7. The social security system established in India in the year 1948 was evolved out of the famous report of Sir William Beveridge which contributed already to the strength of the National Health Scheme in the UK. The ESI Scheme in India had been modelled on and drawn from the same ‘Beveridge Report’. Any independent analyst who examines the social security provisions of every nation for comparison and contrast would declare, unequivocally, that the ESI Act, 1948 of India is a symbol of civilisation. Every social security enactment is intended to take every society towards a civilised status. In the matter of social security, the Scandinavian countries provide examples to be emulated. Private players cannot provide real social security and they cannot have a have role in it. The Hindu, had editorially conceded on 01.01.2005, that “The package (of benefits provided by the ESIC) can rarely be matched by private employers on their own because of the heavy costs involved – not to mention the disinclination among employers, with honourable exceptions, to operate health care systems for their workforce”.

8. But instead of taking the nation forward the three draft Labour Codes on Social Security prepared in the years 2017, 2018 and 2019 put the nation on the path of retardation, and consequently those efforts ended up in failure. Because the intention of those interests who drafted those Codes was not for providing real social security but to deny social security and demolish even the existing structure, while maintaining a facade that they were taking action for the welfare of all the people. These three drafts had been withdrawn from public discussion because of the incomplete, incongruous and inadequate provisions therein. It was a fact that the PMO itself had disagreed with the draft circulated on 17.09.2019 in File No. Z-13025/13/2015-LRC and ordered to withdraw that last draft. All those three drafts had, literally, been running into hundreds of pages. It is, therefore, not proper to make use of the pandemonium created by the Covid pandemic and enforce such a voluminous Labour Code on Social Security through an Ordinance.

9. The ESI Act provides a goal post, a decent and reasonable standard, for social security in the Indian context. It provides an ideal security net and it has been successful all along. What is required now is to make use of Sec. 1 (5) of the Act that enables the ESI Scheme to be extended to the establishments in all the four sectors, ( industrial, commercial, agricultural and otherwise) and provide social security of the same standard to all the employees in all those sectors. It is not necessary to prepare the code as has been done thrice by the vested interests who wanted to really deny even the existing security cover. These draft codes reduced the existing benefits instead of providing more benefits to more workers.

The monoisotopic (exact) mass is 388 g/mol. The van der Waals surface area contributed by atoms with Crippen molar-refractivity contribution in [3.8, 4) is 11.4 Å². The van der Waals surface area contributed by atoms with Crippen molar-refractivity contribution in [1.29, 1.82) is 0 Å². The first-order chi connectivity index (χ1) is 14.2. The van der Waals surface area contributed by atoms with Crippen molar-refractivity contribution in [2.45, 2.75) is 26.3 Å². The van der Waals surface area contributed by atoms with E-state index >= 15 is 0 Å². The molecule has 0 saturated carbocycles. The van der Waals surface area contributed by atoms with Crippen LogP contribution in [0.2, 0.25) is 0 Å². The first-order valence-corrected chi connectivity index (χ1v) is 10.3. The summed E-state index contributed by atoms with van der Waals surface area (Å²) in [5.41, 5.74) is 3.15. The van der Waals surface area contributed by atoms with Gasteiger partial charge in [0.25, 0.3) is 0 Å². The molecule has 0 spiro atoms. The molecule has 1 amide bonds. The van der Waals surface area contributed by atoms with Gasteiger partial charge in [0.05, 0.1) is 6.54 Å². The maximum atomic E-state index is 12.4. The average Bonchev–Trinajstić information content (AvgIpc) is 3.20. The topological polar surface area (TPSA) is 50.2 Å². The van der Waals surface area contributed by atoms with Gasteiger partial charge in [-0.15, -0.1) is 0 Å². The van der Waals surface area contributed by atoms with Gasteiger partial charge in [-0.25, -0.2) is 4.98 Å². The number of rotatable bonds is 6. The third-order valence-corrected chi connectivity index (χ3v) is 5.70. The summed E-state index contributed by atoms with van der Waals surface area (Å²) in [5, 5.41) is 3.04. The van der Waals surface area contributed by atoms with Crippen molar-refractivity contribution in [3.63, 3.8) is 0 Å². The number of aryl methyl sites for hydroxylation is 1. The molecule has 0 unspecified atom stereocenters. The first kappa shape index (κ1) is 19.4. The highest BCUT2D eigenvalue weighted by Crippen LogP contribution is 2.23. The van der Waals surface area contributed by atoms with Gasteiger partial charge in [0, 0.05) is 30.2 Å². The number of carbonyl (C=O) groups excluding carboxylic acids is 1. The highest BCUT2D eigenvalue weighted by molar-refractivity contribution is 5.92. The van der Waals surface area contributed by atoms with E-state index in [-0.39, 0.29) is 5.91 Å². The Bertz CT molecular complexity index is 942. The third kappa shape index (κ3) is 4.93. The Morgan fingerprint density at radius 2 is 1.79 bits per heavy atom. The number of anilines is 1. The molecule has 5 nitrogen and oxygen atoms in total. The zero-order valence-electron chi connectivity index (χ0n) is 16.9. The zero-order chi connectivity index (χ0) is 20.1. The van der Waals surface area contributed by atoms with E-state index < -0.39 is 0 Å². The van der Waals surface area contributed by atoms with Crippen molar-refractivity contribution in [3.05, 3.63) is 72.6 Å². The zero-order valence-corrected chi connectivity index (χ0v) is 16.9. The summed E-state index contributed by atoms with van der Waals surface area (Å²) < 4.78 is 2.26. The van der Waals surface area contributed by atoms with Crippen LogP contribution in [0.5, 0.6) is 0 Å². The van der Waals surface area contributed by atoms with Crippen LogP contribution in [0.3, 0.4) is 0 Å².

10. I submit that the need of the hour is to run the organisation corruption-free and not to run down the organisation and its concept. But that is not being done. Even the CAG has not been helpful to monitor the functioning right. He failed to detect the huge fraud committed in the name of construction of medical colleges and prepared a slip-shod report bearing No. 40 of 2015. When challenged in the W.P. 33775 of 2016 and W.P. 35284 of 2016 in the Hon’ble High Court of Madras, the Comptroller and Auditor General of India could not file any counter-affidavit, for the past four long years, while the Cabinet Secretary himself had filed his counter-affidavit within a year. I submit that it is worth probing into the puzzling silence of the CAG who is, now, afraid of judicial review of his inactions and lapses on this serious issue. This CAG has, through his report No. 40 of 2015, cheated the President, the Parliament and the public in this matter and is, deliberately, trying to avoid accountability. I submit that it is there where the government should concentrate.

11. Mr. Ratan Tata has, in the context of the living conditions of the poor in Dharavi of Mumbai, said that we should think over about the “acceptable standards of quality of life”. He has added, “… we’re dealing with populations that need to be a part of new India. We are creating a community which we are ashamed of. We should be driven by the desire of creating a world culture” (Times of India 21.04.2020).


12. But the intention of the forces which caused the preparation of the three drafts on Labour Code on Social Security in2017, 2018 and 2019, was to radically reduce the acceptable standards of quality of life when the workers meet with various contingencies in life. These three drafts reduced even the existing time-tested benefits provided under the ESI Act. These drafts made the government to disown its constitutional responsibility and gave freehand to private players to play havoc with the lives of the working population. No explanation had ever been given by the brains behind those drafts to justify their attempt. Silence cannot be the answer to valid questions which the persons who drafted those drafts found uncomfortable. Now, the news item mentioned in the reference cited has caused genuine alarm and apprehension in the minds of the people about the fate of social security in the nation.

13. I submit that the very introduction of ‘the Code on Social Security, 2019’ in the Parliament as Bill No. 375 of 2019 on 06.12.2019 is premature, as the draft Bill placed in public domain on 17.09.2019 had been withdrawn at the instance of the PMO, as reported in the Economic Times on 04.10.2019. I, therefore, fervently pray that the mode of ordinance may not be resorted to for enforcing any Labour Code on Social Security, when the need of the hour, after the withdrawal of the third draft circulated on 17.09.2019, is to do the preliminary work of preparing a fresh draft Labour Code on Social Security and putting it in public domain for public discussion.

14. As there has been no real public discussion on the contents of the Bill placed before the Parliament on 06.12.2019, I request that the Parliamentary Standing Committee on Labour may be pleased to recommend withdrawal of the Bill No. 375 of 2019 from the Parliament for placing it in the public domain first inviting ‘suggestions”, “comments”, and “inputs”, from the stakeholders, as called for in the letter dated 17.09.2019 of the Ministry of Labour.

With profound regards,

Yours faithfully,